Almadev — formerly known as Elad Canada — has made some significant changes to their plans for the prospective master-planned community, Lansing Square. Located at the southwest corner of Sheppard Avenue East and Victoria Park Avenue, on the eastern edge of North York, the project would see the redevelopment of the existing Lansing Square office complex with the construction of eight proposed buildings, bringing spikes in commercial and residential density to an area that continues to become more focussed on high-rise development.
The core of the proposal, designed by WZMH Architects, generally remains the same. Two existing brutalist era low-rise buildings on the north end of the site will be torn down, two mid-rise office buildings will be retained, and a total of eight buildings are proposed to be constructed. Just like in the initial plan, four of the buildings are residential towers, with heights ranging from 25 to 40 storeys, while the latest changes have reconfigured the proposal to include two low-rise residential buildings and two commercial office buildings.
The updated site plan makes no changes to the proposed public park — which will deliver 4,897m² of programmed greenspace near the centre of the community — and has remained committed to the finer-grained road network that will facilitate north-south and east-west travel throughout the development. The proposal also intends to continue working with the phased approach that would see the development divided into five blocks, with the first round of construction overseeing the creation of blocks one to four.
Examining the changes the Lansing Square development has gone through over the past year more closely, one of them has nothing to do with the site plan at all; on the marketing front, the developer’s branding change from Elad to Almadev marks a shift into a new era for the company that will begin with this project. Both excitement and expectations are high as Almadev begins the long game of another master-planned project. (Galleria on the Park is a current multi-phase Almadev development underway at Dufferin and Dupont in Toronto's West End.)
Moving on, the most significant alterations, arguably, to the initial redevelopment plan have been made in the area referred to as Block 1 in the site plan, in the northeast corner. Here, a design overhaul has dramatically altered the appearance of the development’s tallest towers, A and B. The earlier sculptural design that was consistent across all four towers, was defined by a curving form resembling an audio wavelength running up the middle of each elevation. It has been replaced by a dark grey cladding and glazing that is contrasted by white L-shaped accents that repeat in a diagonal pattern that moves upward, making towers A and B more visually distinct from the other towers that maintain the original design.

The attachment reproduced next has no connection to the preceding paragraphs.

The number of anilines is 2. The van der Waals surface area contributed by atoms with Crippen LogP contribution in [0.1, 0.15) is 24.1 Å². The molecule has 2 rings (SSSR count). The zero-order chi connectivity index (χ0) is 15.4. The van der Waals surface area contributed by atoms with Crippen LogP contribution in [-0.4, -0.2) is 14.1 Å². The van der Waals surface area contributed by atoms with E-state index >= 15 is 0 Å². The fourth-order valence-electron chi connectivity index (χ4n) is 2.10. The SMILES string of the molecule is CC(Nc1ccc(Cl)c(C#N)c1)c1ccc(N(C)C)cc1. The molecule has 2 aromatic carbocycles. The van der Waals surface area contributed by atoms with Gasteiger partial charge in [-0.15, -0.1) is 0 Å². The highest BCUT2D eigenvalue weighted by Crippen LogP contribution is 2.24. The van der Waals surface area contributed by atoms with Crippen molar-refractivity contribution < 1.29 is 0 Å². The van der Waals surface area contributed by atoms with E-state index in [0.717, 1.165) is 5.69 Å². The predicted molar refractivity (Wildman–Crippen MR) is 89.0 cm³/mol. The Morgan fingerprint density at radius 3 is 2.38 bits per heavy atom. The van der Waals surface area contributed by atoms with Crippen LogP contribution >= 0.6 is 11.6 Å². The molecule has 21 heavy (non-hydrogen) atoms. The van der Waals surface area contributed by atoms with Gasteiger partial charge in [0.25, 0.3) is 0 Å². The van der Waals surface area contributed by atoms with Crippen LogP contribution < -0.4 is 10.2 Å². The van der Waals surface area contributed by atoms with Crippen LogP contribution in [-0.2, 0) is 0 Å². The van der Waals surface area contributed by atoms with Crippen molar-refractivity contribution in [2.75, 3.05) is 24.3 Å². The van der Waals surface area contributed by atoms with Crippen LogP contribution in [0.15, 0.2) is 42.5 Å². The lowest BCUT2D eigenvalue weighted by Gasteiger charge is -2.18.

Kitty-corner from towers A and B, on block 4 in the southwest corner of the site, more changes have been made to the design where an 18-storey office building connected to an above ground parking garage is proposed. A new drawing has been put forward that proposes changes to the exterior finishes, indicating that the latest design is more brick-and-beam inspired, with floor to ceiling windows encased in a grid pattern of presumably metal cladding.
Finally, the development team re-evaluated how the proposed townhouses would fit into the vertical community. Ultimately, it was concluded that townhouses were not fully aligned with the identity of the project, and the two blocks of townhouses were replaced by two low-rise buildings of four and six storeys. No renderings of these redesigns have been made yet, as focus is being directed to the earlier phases of development.
Building on their success at Emerald City, another master-planned community located just a couple kilometres to the west, Almadev hopes to continue advancing the model of master-planned development as a viable and necessary urban process that welcomes the future of more periphery communities. For Lansing Square, part of the project’s rationale revolves around the promise of a transit expansion in the TTC pipeline, the Sheppard East extension, that would deliver light rail transportation to an area currently served by bus only. With increasing density creating demand, infrastructure and development become more deeply connected on a co-evolutionary trajectory.
UrbanToronto will continue to follow updates for this development, but in the meantime, you can learn more from our Database file for the project, linked below. If you'd like, you can join in on the conversation in the associated Project Forum thread, or leave a comment in the space provided on this page.
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|Related Companies:||Bousfields, COUNTERPOINT ENGINEERING, EQ Building Performance Inc., Ferris + Associates Inc., WZMH Architects|